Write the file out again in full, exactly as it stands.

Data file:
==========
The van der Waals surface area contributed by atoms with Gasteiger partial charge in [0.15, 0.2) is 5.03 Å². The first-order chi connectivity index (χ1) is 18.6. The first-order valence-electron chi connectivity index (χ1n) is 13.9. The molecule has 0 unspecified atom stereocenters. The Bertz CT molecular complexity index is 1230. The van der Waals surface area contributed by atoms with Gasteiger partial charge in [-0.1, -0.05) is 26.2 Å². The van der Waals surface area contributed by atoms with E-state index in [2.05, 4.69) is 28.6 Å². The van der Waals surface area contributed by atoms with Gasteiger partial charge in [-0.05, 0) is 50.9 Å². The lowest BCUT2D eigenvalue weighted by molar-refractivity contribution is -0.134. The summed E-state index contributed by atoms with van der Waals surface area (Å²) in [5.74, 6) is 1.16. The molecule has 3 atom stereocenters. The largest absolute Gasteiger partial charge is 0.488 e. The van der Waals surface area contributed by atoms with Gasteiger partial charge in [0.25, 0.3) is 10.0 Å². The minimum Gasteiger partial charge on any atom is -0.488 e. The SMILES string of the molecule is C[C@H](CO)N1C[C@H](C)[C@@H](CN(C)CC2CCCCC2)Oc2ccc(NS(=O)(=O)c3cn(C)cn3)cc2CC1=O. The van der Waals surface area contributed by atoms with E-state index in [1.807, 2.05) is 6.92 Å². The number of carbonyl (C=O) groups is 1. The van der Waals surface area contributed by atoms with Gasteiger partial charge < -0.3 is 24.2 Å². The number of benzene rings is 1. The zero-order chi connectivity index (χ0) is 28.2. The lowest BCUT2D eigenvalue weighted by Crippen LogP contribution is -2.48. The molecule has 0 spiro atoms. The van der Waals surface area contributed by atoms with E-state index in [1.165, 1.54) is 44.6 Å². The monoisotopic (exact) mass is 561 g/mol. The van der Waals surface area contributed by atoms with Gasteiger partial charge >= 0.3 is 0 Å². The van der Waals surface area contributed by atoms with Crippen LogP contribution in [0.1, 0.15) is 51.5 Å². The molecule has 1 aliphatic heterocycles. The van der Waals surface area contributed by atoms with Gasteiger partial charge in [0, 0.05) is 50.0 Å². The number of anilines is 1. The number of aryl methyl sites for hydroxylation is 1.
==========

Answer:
The van der Waals surface area contributed by atoms with Gasteiger partial charge in [0.15, 0.2) is 5.03 Å². The first-order chi connectivity index (χ1) is 18.6. The first-order valence-electron chi connectivity index (χ1n) is 13.9. The molecule has 0 unspecified atom stereocenters. The Bertz CT molecular complexity index is 1230. The van der Waals surface area contributed by atoms with Gasteiger partial charge in [-0.1, -0.05) is 26.2 Å². The van der Waals surface area contributed by atoms with E-state index in [2.05, 4.69) is 28.6 Å². The van der Waals surface area contributed by atoms with Gasteiger partial charge in [-0.05, 0) is 50.9 Å². The lowest BCUT2D eigenvalue weighted by molar-refractivity contribution is -0.134. The summed E-state index contributed by atoms with van der Waals surface area (Å²) in [5.74, 6) is 1.16. The molecule has 3 atom stereocenters. The largest absolute Gasteiger partial charge is 0.488 e. The van der Waals surface area contributed by atoms with Gasteiger partial charge in [0.25, 0.3) is 10.0 Å². The minimum Gasteiger partial charge on any atom is -0.488 e. The SMILES string of the molecule is C[C@H](CO)N1C[C@H](C)[C@@H](CN(C)CC2CCCCC2)Oc2ccc(NS(=O)(=O)c3cn(C)cn3)cc2CC1=O. The van der Waals surface area contributed by atoms with E-state index in [1.807, 2.05) is 6.92 Å². The number of carbonyl (C=O) groups is 1. The van der Waals surface area contributed by atoms with Gasteiger partial charge < -0.3 is 24.2 Å². The number of benzene rings is 1. The zero-order chi connectivity index (χ0) is 28.2. The lowest BCUT2D eigenvalue weighted by Crippen LogP contribution is -2.48. The molecule has 0 spiro atoms. The van der Waals surface area contributed by atoms with E-state index in [1.165, 1.54) is 44.6 Å². The monoisotopic (exact) mass is 561 g/mol. The van der Waals surface area contributed by atoms with Gasteiger partial charge >= 0.3 is 0 Å². The van der Waals surface area contributed by atoms with Crippen LogP contribution in [0.1, 0.15) is 51.5 Å². The molecule has 1 aliphatic heterocycles. The van der Waals surface area contributed by atoms with Gasteiger partial charge in [0, 0.05) is 50.0 Å². The number of anilines is 1. The number of aryl methyl sites for hydroxylation is 1.